Randy stood at the back of the stage looking out on the crowd, pretending to be fixing some wires. His band had played here twice. If only they had gotten their shit together, but everyone else had more important things in their lives. Randy looked out and saw two pretty, young girls standing on the seats in the lane. One was looking directly at Matt Skiba, the other had her eye on a guy a few rows in front of them. Was that Brendan Kelly? No, just another wannabe. When did fashion take precedence over music? Fuck that shit.
“Goddamn he’s hot!” Stella yelled in Chelsea’s ear as she bobbed along to the music.
“Yeah,” Chelsea replied, staring at Mike. Mmmm those dimples, she could get lost in those dimples. He was wearing a wife-beater that showed off his muscular upper-body. She bit her lip. Stella felt eyes on her from behind and the feeling ran up her spine in pure pleasure.
“Move!” George shouted, pushing Mike out of the way so he could see. He was singing along to every song, yelling each lyric at the top of his lungs, why couldn’t they see how important this was to him? None of them could feel what he was feeling. This was it, this was his alter and this is what buoyed him up and kept him from killing himself, didn’t they know? He forced his way to the front, staring up as if into a lover’s eyes. He felt light, sweet pain draining from each cell of his body as he flailed about in and out of the pit.
“Watch it asshole!” the girl with the heart and skull tattoo said as she turned to push him away, still feeling the point of his elbow in her back. Her eyes met those of the customer. What was his name? Soy latte guy. “Yeah, I’m here,” she said in her head as she watched his face fall, “fuck you.” Turned away, resolved not to move till the rest of the place had cleared out at the end of the night, she hoped he would never come in for coffee again.
Crushed, Roger catatonically stared at the floor for a moment before something snapped and he forced his way into the mass of indistinct, sweaty bodies slamming into each other and dove into the middle of the fray. Laughing at nothing, he agreed to help a kid up to crowd surf and as a thank you took a resounding kick to the face which sent his glasses flying.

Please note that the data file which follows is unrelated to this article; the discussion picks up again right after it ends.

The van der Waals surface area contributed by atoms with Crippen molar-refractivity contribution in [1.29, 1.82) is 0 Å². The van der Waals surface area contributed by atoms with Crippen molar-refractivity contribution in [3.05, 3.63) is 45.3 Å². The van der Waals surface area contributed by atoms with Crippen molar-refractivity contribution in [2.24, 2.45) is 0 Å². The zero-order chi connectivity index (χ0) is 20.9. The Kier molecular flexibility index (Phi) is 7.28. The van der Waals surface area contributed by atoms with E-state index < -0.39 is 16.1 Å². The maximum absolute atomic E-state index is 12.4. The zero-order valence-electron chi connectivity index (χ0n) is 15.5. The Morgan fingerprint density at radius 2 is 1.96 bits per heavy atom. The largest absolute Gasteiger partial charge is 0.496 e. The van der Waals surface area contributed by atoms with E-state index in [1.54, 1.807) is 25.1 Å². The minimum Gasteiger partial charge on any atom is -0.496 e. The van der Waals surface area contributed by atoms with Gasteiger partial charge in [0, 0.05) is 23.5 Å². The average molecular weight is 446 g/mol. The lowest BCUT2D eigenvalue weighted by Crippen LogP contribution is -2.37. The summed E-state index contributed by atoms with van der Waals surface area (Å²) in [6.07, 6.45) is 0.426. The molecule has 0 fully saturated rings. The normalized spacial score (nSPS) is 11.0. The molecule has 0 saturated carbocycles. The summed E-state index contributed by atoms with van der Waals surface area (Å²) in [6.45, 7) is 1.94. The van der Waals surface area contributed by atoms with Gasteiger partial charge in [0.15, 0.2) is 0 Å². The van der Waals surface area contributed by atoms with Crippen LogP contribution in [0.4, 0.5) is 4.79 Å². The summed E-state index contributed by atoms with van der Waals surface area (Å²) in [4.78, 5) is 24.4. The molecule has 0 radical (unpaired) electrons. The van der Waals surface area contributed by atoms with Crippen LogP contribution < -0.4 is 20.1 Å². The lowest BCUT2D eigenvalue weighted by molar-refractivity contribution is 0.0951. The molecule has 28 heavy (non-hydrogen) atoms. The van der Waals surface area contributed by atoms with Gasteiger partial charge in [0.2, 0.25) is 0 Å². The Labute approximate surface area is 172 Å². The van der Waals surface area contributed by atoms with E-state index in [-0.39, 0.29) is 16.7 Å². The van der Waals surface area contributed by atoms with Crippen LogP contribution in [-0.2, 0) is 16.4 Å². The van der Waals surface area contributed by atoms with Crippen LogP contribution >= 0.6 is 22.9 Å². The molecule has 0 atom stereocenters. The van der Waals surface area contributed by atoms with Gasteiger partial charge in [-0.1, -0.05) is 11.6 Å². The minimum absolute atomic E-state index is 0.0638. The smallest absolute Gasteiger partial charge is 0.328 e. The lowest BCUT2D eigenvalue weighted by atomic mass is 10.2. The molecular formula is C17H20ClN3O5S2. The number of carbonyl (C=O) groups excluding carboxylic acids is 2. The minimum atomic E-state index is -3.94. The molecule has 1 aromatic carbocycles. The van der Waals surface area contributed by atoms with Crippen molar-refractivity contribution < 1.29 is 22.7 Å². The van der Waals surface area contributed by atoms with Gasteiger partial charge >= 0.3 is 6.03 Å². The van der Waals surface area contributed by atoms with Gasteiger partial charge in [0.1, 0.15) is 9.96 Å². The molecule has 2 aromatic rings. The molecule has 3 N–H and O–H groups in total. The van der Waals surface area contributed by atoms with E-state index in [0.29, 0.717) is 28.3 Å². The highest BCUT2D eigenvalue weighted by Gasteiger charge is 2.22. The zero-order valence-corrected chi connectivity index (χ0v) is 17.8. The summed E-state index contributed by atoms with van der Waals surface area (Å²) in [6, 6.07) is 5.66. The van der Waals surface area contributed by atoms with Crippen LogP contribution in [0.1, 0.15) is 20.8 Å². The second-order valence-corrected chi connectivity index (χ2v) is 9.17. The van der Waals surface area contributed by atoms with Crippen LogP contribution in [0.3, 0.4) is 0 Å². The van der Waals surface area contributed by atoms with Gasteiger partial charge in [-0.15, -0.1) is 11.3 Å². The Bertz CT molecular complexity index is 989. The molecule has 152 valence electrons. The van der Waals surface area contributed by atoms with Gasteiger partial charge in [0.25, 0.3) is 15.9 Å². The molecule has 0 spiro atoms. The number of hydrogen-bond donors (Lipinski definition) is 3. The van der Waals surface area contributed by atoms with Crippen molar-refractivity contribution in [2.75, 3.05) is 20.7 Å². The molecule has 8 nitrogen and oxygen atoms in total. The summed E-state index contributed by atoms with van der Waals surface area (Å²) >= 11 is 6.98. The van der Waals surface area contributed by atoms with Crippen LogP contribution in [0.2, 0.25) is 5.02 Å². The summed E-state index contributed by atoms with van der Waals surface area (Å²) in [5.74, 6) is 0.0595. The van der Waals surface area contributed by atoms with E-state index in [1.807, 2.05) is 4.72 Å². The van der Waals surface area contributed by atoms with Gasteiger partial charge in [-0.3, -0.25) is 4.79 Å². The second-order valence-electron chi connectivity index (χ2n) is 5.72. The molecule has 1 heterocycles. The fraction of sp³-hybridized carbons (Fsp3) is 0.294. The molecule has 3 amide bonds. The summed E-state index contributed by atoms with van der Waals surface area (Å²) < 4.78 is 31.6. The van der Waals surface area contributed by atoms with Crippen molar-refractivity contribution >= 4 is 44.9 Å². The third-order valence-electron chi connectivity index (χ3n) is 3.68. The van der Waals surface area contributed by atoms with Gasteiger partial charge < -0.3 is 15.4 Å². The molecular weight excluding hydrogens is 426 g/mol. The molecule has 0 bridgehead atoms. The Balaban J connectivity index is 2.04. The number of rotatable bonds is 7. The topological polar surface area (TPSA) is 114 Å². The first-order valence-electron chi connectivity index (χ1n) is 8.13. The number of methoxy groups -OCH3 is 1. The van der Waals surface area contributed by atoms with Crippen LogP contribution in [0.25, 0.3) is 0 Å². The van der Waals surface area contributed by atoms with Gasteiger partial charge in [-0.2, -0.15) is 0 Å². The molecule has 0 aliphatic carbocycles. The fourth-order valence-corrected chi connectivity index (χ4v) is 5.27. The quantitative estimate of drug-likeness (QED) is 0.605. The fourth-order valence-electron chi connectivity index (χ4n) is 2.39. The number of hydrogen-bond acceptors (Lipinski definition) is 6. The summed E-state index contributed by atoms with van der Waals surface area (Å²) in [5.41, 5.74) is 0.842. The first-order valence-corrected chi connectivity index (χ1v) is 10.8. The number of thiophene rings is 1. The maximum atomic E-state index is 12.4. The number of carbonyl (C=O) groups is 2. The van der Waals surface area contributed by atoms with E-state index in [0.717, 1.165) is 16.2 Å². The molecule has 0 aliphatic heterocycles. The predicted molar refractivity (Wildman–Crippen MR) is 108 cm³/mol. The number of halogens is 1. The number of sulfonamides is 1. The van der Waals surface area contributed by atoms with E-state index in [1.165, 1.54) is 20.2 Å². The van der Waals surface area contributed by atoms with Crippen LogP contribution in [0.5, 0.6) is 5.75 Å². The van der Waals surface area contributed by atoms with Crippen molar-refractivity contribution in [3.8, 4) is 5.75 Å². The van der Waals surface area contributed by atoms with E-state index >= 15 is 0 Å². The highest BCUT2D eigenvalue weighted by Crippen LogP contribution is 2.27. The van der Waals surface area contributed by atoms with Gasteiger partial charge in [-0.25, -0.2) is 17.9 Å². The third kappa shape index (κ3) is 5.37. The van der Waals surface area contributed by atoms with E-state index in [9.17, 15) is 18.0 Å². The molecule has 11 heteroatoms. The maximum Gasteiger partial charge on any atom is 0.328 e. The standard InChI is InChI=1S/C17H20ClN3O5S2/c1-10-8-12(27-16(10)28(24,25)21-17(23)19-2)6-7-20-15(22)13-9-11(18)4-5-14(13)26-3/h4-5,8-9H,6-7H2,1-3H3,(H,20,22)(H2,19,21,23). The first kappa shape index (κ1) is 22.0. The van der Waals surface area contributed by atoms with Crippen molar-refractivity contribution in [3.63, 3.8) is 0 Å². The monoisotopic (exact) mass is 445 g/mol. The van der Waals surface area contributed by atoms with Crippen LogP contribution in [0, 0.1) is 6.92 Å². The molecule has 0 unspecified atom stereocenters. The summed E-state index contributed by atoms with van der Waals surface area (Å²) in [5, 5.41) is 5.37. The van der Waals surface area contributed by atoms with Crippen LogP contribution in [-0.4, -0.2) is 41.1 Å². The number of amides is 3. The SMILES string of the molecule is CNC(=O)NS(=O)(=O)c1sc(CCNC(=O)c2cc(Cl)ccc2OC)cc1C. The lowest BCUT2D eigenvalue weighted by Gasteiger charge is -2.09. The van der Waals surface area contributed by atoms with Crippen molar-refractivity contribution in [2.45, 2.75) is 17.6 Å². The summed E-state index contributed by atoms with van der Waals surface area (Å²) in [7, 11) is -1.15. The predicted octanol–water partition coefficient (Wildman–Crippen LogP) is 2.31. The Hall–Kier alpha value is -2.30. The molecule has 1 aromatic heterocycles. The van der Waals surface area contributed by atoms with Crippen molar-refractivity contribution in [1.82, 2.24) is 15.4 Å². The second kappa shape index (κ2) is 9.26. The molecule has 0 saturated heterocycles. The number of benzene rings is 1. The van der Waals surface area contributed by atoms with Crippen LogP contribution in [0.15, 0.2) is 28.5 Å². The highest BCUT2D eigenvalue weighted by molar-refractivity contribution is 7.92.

“Shit,” he said as he held one arm in front of his head to protect himself as he bent down, feeling around blindly. There was a tap on his shoulder and a hand with black and crimson fingernails held out the remnants of his shattered frames.
“What idiot goes into the pit with glasses on?” Randy said, making his way back to the entrance door, passing two guys hugging the wall.
“It’s cool man, go ahead, I know you want to,” John said.
“Naw, it’s alright,” Robbie said, smiling and patting John on the shoulder. John was right, he was itching to be thrown about, to let himself go and move without moving, but Robbie came here for him and he wasn’t going to abandon him, especially since it was clear that John wasn’t into the music. Robbie didn’t have many friends left and he didn’t want to lose John. John, meanwhile, kept himself busy checking out the girl in the leopard print bra who was acting strangely. First flirting, then pretending she hadn’t done a thing, and finally making out with the guy she had spent the night teasing. And then the fight ensued and the three were thrown out.
“She was cute,” John thought.
End of Part XI